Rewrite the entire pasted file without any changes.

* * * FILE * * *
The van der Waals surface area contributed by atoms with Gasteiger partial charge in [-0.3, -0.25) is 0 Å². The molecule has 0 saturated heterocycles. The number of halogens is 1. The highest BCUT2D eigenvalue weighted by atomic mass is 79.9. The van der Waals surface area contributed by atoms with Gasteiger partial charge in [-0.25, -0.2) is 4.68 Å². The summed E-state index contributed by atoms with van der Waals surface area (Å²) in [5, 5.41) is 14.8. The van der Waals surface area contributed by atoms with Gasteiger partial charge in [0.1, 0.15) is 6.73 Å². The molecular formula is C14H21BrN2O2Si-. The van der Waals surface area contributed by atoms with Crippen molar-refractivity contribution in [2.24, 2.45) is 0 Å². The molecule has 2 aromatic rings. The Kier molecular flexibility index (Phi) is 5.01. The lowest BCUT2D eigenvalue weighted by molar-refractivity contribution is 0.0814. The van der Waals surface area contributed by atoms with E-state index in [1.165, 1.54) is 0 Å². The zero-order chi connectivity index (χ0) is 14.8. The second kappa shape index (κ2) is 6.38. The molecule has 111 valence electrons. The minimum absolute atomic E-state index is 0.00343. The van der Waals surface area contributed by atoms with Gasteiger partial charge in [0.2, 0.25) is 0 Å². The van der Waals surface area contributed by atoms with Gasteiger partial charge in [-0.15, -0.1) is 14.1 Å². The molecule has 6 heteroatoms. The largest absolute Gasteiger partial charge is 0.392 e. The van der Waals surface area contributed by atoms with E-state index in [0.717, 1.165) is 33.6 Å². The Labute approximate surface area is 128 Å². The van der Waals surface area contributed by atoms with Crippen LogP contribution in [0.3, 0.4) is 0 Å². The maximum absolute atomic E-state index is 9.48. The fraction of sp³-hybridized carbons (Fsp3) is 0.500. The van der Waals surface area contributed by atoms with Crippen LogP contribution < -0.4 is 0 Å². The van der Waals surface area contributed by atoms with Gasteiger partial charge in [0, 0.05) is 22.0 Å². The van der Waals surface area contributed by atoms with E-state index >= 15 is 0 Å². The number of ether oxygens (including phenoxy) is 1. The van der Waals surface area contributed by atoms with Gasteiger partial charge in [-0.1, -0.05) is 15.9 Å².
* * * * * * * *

The van der Waals surface area contributed by atoms with Gasteiger partial charge in [-0.3, -0.25) is 0 Å². The molecule has 0 saturated heterocycles. The number of halogens is 1. The highest BCUT2D eigenvalue weighted by atomic mass is 79.9. The van der Waals surface area contributed by atoms with Gasteiger partial charge in [-0.25, -0.2) is 4.68 Å². The summed E-state index contributed by atoms with van der Waals surface area (Å²) in [5, 5.41) is 14.8. The van der Waals surface area contributed by atoms with Gasteiger partial charge in [0.1, 0.15) is 6.73 Å². The molecular formula is C14H21BrN2O2Si-. The van der Waals surface area contributed by atoms with Crippen molar-refractivity contribution in [2.24, 2.45) is 0 Å². The molecule has 2 aromatic rings. The Kier molecular flexibility index (Phi) is 5.01. The lowest BCUT2D eigenvalue weighted by molar-refractivity contribution is 0.0814. The van der Waals surface area contributed by atoms with E-state index in [1.165, 1.54) is 0 Å². The zero-order chi connectivity index (χ0) is 14.8. The second kappa shape index (κ2) is 6.38. The molecule has 111 valence electrons. The minimum absolute atomic E-state index is 0.00343. The van der Waals surface area contributed by atoms with Gasteiger partial charge in [0.2, 0.25) is 0 Å². The van der Waals surface area contributed by atoms with Gasteiger partial charge in [-0.15, -0.1) is 14.1 Å². The molecule has 6 heteroatoms. The largest absolute Gasteiger partial charge is 0.392 e. The van der Waals surface area contributed by atoms with E-state index in [0.717, 1.165) is 33.6 Å². The Labute approximate surface area is 128 Å². The van der Waals surface area contributed by atoms with Crippen LogP contribution in [0.3, 0.4) is 0 Å². The maximum absolute atomic E-state index is 9.48. The fraction of sp³-hybridized carbons (Fsp3) is 0.500. The van der Waals surface area contributed by atoms with Crippen LogP contribution < -0.4 is 0 Å². The van der Waals surface area contributed by atoms with Gasteiger partial charge in [0, 0.05) is 22.0 Å². The van der Waals surface area contributed by atoms with E-state index >= 15 is 0 Å². The number of ether oxygens (including phenoxy) is 1. The van der Waals surface area contributed by atoms with Gasteiger partial charge in [-0.1, -0.05) is 15.9 Å².